Respondents are primarily using autoscaling for Task and Queue processing applications (44%) and Java Applications (44%). This is followed by stateless applications (33%) and stateful databases (29%).
The top reasons respondents aren’t using Kubernetes autoscaling capabilities are because they are using a third party autoscaling solution (32%), were not aware these capabilities existed (30%), or have built their own solution to autoscale (26%).
The top Kubernetes ingress providers reported are F5 (36%), nginx (34%), and GCP (22%).
Exposing Cluster External Services
The most popular ways to expose Cluster External Services were Load-Balancer Services (43%), integration with a third party load-balancer (37%), and L7 Ingress (35%).
Separating Kubernetes in an Organization with Multiple Teams
Respondents are separating multiple teams within their organization using namespaces (49%), separate clusters (42%), and only labels (34%).
Separating Kubernetes Applications
Respondents are primarily separating their Kubernetes applications using separate clusters (45%), namespaces (46%), and only labels (33%).
Cloud Native Projects
What are the benefits of cloud native projects in production? Respondents cited the top four reasons as:
Improved Availability (47%)
Improved Scalability (46%)
Cloud Portability (45%)
Improved Developer Productivity (45%)
Compared to the North American and European markets, improved availability and developer productivity are more important in the Asian market, while faster deployment time is less important (only 38% cited this compared to 50% in the English version of this survey).
As for the cloud native projects that are being used in production and evaluated:
Many cloud native projects have grown in production usage since March 2018. Projects with the largest spike in production usage are: gRPC (22% up from 13%), Fluentd (11% up from 7%), Linkerd (11% up from 7%), OpenTracing (27% from 20%).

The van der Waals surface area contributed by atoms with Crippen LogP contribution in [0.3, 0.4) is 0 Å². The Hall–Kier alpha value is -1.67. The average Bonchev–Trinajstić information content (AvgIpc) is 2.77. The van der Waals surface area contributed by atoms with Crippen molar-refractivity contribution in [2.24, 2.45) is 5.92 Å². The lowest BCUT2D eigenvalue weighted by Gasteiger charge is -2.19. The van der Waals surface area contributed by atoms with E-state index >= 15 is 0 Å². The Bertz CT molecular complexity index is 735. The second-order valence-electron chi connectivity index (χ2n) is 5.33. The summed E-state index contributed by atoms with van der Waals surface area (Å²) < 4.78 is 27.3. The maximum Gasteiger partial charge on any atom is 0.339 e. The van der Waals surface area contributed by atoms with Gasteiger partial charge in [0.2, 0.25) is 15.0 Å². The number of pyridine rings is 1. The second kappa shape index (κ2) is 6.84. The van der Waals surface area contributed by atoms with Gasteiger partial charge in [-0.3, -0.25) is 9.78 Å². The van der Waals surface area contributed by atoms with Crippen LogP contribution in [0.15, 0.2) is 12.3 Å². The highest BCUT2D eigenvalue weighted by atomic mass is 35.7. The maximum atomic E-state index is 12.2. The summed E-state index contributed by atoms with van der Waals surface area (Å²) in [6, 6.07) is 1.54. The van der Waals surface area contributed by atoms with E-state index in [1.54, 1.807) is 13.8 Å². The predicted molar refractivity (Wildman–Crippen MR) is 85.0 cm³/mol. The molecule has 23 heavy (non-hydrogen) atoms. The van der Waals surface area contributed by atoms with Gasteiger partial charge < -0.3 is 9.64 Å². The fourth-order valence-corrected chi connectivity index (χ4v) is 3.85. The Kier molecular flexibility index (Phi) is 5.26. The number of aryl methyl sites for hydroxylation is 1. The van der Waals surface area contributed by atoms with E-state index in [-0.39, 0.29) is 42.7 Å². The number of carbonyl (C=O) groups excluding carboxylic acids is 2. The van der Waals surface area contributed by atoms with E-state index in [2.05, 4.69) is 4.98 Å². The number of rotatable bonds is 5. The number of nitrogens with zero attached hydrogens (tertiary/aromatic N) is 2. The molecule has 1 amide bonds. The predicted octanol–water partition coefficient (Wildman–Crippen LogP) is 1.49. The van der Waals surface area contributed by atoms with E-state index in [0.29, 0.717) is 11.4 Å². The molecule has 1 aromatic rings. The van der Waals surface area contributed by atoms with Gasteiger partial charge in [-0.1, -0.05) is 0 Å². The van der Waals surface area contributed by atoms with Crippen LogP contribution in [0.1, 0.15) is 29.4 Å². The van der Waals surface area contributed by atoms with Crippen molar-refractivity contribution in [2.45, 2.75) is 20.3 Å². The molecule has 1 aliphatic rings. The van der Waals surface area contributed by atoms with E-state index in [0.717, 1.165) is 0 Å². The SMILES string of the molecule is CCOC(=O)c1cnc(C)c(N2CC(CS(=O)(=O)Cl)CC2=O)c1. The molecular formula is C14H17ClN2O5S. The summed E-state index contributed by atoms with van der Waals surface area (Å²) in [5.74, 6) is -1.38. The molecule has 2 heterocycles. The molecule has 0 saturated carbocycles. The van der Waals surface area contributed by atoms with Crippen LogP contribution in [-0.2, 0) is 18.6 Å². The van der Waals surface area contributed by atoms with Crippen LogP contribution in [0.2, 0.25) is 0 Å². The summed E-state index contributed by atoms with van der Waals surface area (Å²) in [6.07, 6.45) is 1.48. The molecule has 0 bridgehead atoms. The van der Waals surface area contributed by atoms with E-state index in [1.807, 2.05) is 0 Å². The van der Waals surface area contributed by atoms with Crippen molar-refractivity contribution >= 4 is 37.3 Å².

The number of respondents evaluating cloud native projects also grew with: gRPC (20% up from 11%), OpenTracing (27% up from 18%), and Zipkin (12% up from 9%).
As cloud native technologies continue to be adopted, especially into production, there are still challenges to address. The top challenges respondents are facing are:
Lack of training (46%)
Difficulty in choosing an orchestration solution (30%)
Finding vendor support (28%)
One interesting note is that many of the challenges have significantly declined since our previous survey in March 2018 as more resources are added to address these concerns. A new challenge that has come up is lack of training. While CNCF has invested heavily in Kubernetes training over the past year, including courses and certification for Kubernetes Administrators and Application Developers, we are still actively working to make translated versions of the courses and certifications available and more easily accessible in Asia. CNCF is also working with a global network of Kubernetes Training Partners to expand these resources, as well as Kubernetes Certified Service Providers to help support organizations with the complexity of embarking on their cloud native journey.
The use of serverless technology has spiked with 50% of organizations using the technology compared to 25% in March 2018. Of that 50%, 29% are using installable software and 21% are using a hosted platform. An additional 17% plan to use the technology within the next 12-18 months.